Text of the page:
The study shows that the technologies imply both ‘new’ ways to perform ‘old’ medical practices and ‘new’ practices. Old moral questions are reformulated. New moral questions are added. Against the background of this, the concept of genetic identity is discussed.

    Key words: empirical ethics, pre-implantation genetic diagnosis, germ-line gene therapy, qualitative research, philosophical analysis, medical progress, genetic disease, choice, autonomous choice, ambivalence, trust, genetic identity.

  • 99481.
    Zeiler, Kristin
    Linköping University, Department of Department of Health and Society, Tema Health and Society. Linköping University, Faculty of Arts and Sciences.
    Complexities in Reproductive Choice: Medical Professionals' Attitudes to and Experiences of Pre-implantation Genetic Diagnosis2007In: Human Fertility, ISSN 1464-7273, E-ISSN 1742-8149, Vol. 10, no 3, p. 165-174Article in journal (Refereed)
    Abstract [en]

    Studies have been made on attitudes to and experiences of women and men who have undergone pre-implantation genetic diagnosis (PGD), or who are regarded as potential users of this diagnostic method. Few studies have been conducted regarding the attitudes to and experiences of medical professionals as regards PGD. This paper reports on findings from such a qualitative study in which 18 semi-structured interviews were performed with geneticists and gynaecologists in Italy, Sweden and the UK. Interviewees emphasized, among other things, the importance of choice provision. Interviewees also told stories that indicated the many ways through which choice was feared to be hampered - or was hampered. A similar emphasis on the importance of PGD as one more alternative to choose between, for 'high-risk' couples, is not found in studies on the experiences, attitudes and views of potential, or actual, users of PGD.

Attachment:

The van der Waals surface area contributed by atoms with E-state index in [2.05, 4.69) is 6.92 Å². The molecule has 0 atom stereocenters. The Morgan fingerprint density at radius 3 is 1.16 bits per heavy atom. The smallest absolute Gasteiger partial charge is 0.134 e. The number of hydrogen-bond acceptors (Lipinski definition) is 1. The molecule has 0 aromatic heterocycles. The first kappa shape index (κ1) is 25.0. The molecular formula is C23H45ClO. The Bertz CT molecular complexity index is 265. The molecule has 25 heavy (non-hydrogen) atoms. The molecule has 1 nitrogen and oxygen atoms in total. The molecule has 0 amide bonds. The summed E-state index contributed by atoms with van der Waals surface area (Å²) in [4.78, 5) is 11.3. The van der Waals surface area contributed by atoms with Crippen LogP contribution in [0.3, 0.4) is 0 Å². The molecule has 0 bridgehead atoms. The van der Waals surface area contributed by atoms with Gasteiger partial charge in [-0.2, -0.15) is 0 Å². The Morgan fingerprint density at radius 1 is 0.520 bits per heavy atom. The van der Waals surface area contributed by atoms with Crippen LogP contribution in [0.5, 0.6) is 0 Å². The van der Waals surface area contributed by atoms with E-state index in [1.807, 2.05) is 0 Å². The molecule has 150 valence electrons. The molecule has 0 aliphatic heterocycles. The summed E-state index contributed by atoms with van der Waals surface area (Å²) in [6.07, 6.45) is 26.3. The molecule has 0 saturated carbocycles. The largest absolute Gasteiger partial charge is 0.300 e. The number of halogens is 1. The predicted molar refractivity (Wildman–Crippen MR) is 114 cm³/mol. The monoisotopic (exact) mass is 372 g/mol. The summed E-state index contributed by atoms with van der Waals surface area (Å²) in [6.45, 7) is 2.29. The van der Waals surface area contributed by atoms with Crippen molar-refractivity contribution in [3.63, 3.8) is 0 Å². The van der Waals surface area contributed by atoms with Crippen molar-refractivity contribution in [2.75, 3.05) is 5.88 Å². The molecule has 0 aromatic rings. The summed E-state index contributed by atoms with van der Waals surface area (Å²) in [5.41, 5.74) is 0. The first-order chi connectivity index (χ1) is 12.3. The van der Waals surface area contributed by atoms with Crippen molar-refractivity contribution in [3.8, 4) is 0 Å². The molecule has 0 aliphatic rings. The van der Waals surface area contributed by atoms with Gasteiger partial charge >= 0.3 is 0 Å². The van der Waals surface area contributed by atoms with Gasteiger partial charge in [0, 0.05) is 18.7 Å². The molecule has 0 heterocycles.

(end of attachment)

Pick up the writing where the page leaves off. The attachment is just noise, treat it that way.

• 99482.
    Zeiler, Kristin
    Linköping University, Department of Medical and Health Sciences, Division of Health and Society. Linköping University, Faculty of Arts and Sciences.
    Correction: Neither property right nor heroic gift, neither sacrifice nor aporia: the benefit of the theoretical lens of sharing in donation ethics (vol 13, pg 225, 2010) in MEDICINE HEALTH CARE AND PHILOSOPHY vol 17, Issue 2, pg 3212014In: Medicine, Health care and Philosophy, ISSN 1386-7423, E-ISSN 1572-8633, Vol. 17, no 2, p. 1p. 321-321Article in journal (Other academic)
    Abstract [en]

    n/a

  • 99483.
    Zeiler, Kristin
    Linköping University, Department of Medicine and Health Sciences, Health and Society. Linköping University, Faculty of Arts and Sciences.